Of course, that isn’t how these rows work. Almost no one who has phoned me seems to have watched what I said in full. If they had, they would have seen that I conceded that there is majority suport for the NHS in Britain (although I believe this is partly based on the false premise that free treatment for the poor is a unique property of the British model), and that my views did not reflect those of my party leadership. Still, I do wonder at the tone and nature of the criticism. It seems to be based on playing the man rather than the ball.

My detractors say that I’m out on a limb, that I’m in the pay of the insurance companies, that I’m insulting those who have had successful treatment from the NHS. (What? How?) If supporters of the status quo were truly confident of their case, surely they would extend their logic.

I mean, why shouldn’t the state allocate cars on the basis of need, with rationing by queue? Or housing? Or food? I am reminded of the debate over asylum ten years ago, or Europe ten years before that. Remember the way even the most moderate and tempered proposals for stricter border controls were decried as “playing the race card”? Or, earlier, the way any suggestion that the EU wasn’t democratic was dismissed as “xenophobia”? Remember how keen supporters of the existing set-up were to shut down any argument?

There are good and honourable people who support the NHS; and there are good and honourable people who don’t. Is that really such an extreme thing to say? Anyway, if you’re a journalist, I’m afraid you’ll have to make do with this as my last word on the subject until I get back. If you want a dispassionate discussion of healthcare – rather than a “Tory row” story – please get in touch after 25 August. The rest is silence.

RSS COMMENTS

Advertisements

And he that blogs this day, shall be my brother.


David Davis

From Anna Raccoon,

This is fun from the comments…do, please, explore the links embedded, some for fun and some deadly serious. Enjoy with us, knowing these fine and good people,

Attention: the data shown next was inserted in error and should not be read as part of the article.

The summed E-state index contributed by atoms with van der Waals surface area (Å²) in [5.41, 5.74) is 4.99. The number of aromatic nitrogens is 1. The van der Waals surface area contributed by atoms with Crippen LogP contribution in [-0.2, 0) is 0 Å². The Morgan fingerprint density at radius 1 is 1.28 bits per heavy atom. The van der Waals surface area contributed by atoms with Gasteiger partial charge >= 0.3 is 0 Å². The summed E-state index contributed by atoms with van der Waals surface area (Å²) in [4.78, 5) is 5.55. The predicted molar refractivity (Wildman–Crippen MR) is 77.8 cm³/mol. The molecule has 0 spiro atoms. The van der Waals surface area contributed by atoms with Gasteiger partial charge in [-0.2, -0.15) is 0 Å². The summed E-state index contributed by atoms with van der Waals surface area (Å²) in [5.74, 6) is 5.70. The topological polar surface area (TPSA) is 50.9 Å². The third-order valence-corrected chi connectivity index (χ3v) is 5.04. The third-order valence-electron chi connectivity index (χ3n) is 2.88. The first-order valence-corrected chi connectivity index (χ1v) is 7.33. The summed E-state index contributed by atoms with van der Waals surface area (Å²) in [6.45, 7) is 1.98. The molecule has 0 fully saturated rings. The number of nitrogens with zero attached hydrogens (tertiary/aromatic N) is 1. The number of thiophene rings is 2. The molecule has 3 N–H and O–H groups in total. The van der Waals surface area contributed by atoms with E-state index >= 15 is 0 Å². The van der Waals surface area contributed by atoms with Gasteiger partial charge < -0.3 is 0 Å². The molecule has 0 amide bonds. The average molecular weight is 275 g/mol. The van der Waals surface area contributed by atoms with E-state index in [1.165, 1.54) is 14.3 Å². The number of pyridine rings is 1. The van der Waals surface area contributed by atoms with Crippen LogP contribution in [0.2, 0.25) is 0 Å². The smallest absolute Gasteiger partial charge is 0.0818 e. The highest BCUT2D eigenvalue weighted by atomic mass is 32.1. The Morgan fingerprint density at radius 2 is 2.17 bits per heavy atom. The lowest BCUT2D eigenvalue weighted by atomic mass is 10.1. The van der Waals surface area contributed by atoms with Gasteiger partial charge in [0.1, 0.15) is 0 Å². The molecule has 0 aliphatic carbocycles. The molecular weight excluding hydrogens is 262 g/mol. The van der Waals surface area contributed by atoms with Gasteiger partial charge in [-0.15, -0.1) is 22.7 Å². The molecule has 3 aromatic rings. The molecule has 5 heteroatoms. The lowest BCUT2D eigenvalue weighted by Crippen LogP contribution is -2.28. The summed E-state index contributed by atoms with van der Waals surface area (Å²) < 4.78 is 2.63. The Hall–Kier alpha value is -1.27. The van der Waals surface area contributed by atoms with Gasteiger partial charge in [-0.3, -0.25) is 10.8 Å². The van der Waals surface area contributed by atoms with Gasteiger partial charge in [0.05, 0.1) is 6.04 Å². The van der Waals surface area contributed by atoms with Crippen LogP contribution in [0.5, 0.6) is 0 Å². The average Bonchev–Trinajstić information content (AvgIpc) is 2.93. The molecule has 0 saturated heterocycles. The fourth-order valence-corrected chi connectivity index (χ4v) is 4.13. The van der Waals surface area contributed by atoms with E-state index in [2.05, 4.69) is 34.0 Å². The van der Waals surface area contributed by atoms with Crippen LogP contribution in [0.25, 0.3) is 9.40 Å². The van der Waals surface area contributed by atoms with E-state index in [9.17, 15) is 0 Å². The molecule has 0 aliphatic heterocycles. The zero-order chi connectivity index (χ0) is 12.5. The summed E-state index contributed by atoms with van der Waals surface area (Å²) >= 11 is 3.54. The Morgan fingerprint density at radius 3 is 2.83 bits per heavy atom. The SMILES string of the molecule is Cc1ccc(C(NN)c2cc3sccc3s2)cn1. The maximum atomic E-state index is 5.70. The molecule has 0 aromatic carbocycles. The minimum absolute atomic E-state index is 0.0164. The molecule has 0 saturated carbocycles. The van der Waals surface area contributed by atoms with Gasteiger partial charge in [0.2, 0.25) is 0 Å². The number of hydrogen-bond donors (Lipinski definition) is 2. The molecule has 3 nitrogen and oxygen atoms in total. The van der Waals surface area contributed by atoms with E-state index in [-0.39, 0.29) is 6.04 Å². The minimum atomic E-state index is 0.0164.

and please, please think about what they are writing for, and happy St George’s Day!

Saul 04.23.09 at 12:34 pm

The Enemy Class. But Prince Charles is generally right about buildings, and in that he should be heeded.


David Davis

Peter Oborne toga-rips the Enemy Class, starting with MPs and their hangers-on. Wonder when they will start actually to be called that?

Sean Gabb is the first libertarian writer, I believe, to admubrate the concept of an “Enemy Class”, and popularise the concept: this is a class of persons which hijacks and infects the body-politic of an otherwise liberal nation, to enrich itself while restricting the terms of discourse for the masses in a Gramsco-Marxian direction.

And this one is sailing dangerously close to their position, in some respects. He’s probably susceptible to their blandishments, on account of them all wanting to brown-nose him. But he  __is__  right about architecture. He should be allowed to influence what goes on here, more, and it would endear him more to most people.

Oh look, it’s that nice man again.


Fred Bloggs

I would like to start this article with a word of thanks. Thank you New Labour!.

Now you are most likely wondering why i thanked New Labour, well, i was having a read of Labourlist.org (I needed a laugh) and i found a new video of that lovely man, Daniel Hannan. Now, i would have never found this video without labourlist, so again, thank you.

One other thing, ajoining the video of Daniel was a another video, this time John Prescott replying to Daniel’s vid. To briefly summerise John’s rant, the video consisted entirely of John saying “Daniel’s wrong, ‘cos, er,er,he’s wrong.” 

Ok, here’s the vids:

The comment that John said about America wanting something like our health care system, genuinly shocked me, as i thought that the Americans were against compulsory euthenasia